The departing prime minister, Jean Chretien, defended keeping Canadian troops out of Iraq, pushing for gay marriage and liberalizing drug laws in an interview this week that made clear his lasting differences with the Bush administration.
"I don't think a kid of 17 years old who has a joint should have a criminal record," he said flatly on Monday in the broad-ranging interview in his elegant official residence as he prepared to retire after 10 years in office.
While careful not to gloat about his decision not to send Canadian troops to Iraq, Chretien, who is 69, was not apologetic either. "Of course he was not happy," he said, recalling President Bush's obvious displeasure. "I did not expect him to send me flowers."
Democracy would "take time to penetrate in the spirit of the people" in Iraq, he said. In the meantime, he advised giving a larger role to the UN, similar to that in Afghanistan, where Canada has 2,000 troops.
Chretien insisted that "relations are not bad at all" with the US, and he still keeps a photograph of himself and Bush in the foyer of his residence on the Ottawa River. But his positions left him clearly at odds with Washington on issues defining the core values of the two nations, ranging from Iraq and his support for the Kyoto climate treaty, to his proposed bills to expand marriage rights and decriminalize small amounts of marijuana.
Such stances may well mark Chretien in history as a social activist and a leader who helped define the Canadian character as separate from that of its powerful southern neighbor, a place that even he seemed surprised to inhabit.
"If you told me I would do that, I would not have believed you," he said of his decision on gay marriage, which he arrived at after two provincial courts ruled that the federal definition of marriage as union between a man and a woman was discriminatory. "I'm a practicing Roman Catholic."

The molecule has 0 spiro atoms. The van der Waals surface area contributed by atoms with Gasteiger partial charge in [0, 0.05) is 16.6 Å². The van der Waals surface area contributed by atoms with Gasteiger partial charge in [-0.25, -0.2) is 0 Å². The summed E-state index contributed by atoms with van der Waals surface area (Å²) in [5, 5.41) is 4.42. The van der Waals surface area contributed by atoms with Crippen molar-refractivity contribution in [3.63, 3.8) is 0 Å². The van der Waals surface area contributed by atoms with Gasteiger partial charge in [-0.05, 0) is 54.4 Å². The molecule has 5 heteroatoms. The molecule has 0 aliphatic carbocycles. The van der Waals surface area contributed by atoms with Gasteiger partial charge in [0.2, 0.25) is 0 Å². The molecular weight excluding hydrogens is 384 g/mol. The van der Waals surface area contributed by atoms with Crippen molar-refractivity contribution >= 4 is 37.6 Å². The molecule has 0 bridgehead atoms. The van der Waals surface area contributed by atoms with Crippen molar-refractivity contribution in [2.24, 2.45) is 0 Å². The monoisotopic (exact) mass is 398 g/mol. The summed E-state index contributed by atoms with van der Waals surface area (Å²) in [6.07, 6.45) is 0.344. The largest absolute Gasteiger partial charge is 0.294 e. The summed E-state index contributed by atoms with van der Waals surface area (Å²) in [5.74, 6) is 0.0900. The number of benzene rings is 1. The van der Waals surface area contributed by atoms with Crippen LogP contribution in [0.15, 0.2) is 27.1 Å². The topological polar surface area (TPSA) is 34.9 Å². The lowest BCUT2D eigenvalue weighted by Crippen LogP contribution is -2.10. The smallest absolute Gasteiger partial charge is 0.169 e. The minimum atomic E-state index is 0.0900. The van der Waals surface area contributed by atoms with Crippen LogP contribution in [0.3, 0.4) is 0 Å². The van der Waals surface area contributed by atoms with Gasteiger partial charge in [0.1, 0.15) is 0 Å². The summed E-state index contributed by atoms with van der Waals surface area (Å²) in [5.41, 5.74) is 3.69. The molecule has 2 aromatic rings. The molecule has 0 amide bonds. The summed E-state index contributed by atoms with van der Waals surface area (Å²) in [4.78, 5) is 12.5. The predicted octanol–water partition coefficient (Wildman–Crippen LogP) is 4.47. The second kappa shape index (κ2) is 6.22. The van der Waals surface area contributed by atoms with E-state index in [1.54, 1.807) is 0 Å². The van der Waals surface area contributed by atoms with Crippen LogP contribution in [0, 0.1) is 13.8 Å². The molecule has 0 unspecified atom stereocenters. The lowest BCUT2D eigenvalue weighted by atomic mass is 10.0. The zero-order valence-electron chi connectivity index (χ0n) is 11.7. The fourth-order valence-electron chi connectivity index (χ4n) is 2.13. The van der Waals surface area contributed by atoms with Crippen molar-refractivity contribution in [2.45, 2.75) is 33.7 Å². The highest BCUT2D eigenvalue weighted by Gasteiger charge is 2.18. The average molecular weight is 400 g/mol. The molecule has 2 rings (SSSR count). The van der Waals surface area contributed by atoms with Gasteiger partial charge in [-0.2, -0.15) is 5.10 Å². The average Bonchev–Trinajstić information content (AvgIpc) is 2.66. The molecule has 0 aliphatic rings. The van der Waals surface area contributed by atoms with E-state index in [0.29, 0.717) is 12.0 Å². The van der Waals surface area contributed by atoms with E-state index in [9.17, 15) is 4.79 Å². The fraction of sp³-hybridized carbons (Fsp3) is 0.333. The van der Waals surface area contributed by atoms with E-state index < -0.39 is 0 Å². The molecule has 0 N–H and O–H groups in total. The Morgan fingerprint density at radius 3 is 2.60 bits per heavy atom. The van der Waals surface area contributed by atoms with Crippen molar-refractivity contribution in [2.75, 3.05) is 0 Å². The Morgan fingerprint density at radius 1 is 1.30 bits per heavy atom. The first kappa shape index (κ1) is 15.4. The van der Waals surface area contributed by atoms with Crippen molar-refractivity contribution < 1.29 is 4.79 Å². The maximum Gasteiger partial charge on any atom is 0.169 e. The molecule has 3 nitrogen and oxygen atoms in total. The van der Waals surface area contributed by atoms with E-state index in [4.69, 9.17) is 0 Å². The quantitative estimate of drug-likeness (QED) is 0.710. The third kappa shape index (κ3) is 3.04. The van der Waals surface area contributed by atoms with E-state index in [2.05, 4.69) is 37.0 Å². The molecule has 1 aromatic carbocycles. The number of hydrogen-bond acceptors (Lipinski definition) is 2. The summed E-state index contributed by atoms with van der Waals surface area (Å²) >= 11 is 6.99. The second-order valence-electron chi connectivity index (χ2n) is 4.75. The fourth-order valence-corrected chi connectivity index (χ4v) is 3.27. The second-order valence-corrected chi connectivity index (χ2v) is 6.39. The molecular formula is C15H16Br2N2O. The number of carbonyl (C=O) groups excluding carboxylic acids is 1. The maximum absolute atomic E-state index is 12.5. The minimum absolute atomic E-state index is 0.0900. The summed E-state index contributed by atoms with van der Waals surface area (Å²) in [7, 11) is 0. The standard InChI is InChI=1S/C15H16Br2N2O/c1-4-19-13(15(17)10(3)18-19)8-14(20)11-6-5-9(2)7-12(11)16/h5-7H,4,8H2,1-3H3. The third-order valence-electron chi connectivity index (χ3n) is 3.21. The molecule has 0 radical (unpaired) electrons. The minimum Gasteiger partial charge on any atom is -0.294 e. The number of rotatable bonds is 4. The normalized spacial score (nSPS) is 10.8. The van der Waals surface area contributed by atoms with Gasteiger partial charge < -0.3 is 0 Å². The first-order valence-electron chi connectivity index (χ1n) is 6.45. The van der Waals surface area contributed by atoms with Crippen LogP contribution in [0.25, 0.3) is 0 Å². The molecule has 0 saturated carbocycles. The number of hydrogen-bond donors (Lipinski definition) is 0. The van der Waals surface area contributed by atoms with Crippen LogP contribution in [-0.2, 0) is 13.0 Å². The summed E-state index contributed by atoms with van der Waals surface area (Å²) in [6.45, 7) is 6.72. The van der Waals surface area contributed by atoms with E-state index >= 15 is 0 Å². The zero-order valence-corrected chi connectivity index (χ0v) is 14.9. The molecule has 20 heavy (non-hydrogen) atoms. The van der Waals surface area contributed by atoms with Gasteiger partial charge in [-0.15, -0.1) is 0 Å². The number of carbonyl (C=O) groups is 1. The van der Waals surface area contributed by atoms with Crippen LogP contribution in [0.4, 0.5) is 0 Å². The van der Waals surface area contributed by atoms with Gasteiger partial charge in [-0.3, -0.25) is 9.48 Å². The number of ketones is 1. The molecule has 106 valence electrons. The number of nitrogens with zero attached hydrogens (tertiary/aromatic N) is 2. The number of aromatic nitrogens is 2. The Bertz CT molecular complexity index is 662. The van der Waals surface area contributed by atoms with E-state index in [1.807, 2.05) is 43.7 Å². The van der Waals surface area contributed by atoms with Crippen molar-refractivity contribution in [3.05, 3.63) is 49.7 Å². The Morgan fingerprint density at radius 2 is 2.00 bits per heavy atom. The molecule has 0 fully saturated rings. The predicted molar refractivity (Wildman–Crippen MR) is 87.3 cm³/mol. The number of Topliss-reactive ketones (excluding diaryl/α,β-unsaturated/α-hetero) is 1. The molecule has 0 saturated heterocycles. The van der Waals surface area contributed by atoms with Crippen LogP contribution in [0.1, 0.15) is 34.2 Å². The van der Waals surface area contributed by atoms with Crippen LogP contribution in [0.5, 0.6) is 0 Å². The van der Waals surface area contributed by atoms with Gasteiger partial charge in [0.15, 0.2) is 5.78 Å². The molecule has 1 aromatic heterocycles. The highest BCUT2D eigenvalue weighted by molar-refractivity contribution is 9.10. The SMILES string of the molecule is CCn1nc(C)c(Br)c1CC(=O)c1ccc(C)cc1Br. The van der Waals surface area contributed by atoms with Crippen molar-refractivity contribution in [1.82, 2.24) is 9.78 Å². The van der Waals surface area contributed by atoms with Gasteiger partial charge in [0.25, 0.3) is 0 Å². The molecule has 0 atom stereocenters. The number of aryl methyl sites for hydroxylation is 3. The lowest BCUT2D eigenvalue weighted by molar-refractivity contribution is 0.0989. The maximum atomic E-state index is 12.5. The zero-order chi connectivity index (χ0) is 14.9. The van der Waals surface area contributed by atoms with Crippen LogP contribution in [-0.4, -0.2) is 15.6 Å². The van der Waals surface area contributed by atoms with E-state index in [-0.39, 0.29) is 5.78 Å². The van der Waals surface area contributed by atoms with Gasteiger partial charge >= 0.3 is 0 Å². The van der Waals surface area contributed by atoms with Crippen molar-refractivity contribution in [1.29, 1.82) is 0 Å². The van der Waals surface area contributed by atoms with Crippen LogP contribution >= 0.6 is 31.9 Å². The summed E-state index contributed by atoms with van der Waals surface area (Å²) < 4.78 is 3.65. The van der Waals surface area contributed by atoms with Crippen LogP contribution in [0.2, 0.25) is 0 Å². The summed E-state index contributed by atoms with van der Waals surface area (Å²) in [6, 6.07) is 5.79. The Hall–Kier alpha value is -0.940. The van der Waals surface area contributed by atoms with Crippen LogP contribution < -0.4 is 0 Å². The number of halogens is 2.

At the same time, Chretien seemed comfortable with Canada's social liberalism. His government has authorized the opening of a supervised heroin injection clinic in Vancouver, British Columbia, and the distribution of methadone and heroin in Montreal, Toronto and Vancouver to hard-core drug users beginning in January in an effort at curbing overdoses, crime and the spread of AIDS.
"I'm happy we are experimenting," he said. "I'd like to find out if there is not a better way than to fill the jails with people involved with drugs. It's not solving the problem."
In his time in office, Chretien brought a near bankrupt federal government back to solvency, doubled the size of the national park system, reformed campaign financing and championed increased international aid to Africa.
When he kept the army out of Iraq, he broke historical precedent by becoming the first Canadian leader to refuse to send troops to a war being fought by this country's two closest traditional allies, the US and Britain. The decision has been popular, even with Chretien's successor and political nemesis, former Finance Minister Paul Martin, who took over leadership of the Liberal Party yesterday.
But it is Chretien's decisions on social issues that may define his tenure, and Canada's future. Martin said he, too, would support the marijuana reform with amendments to raise monetary penalties, and agree to follow court rulings to legalize same-sex marriage that have made Canada only the third country behind the Netherlands and Belgium to do so.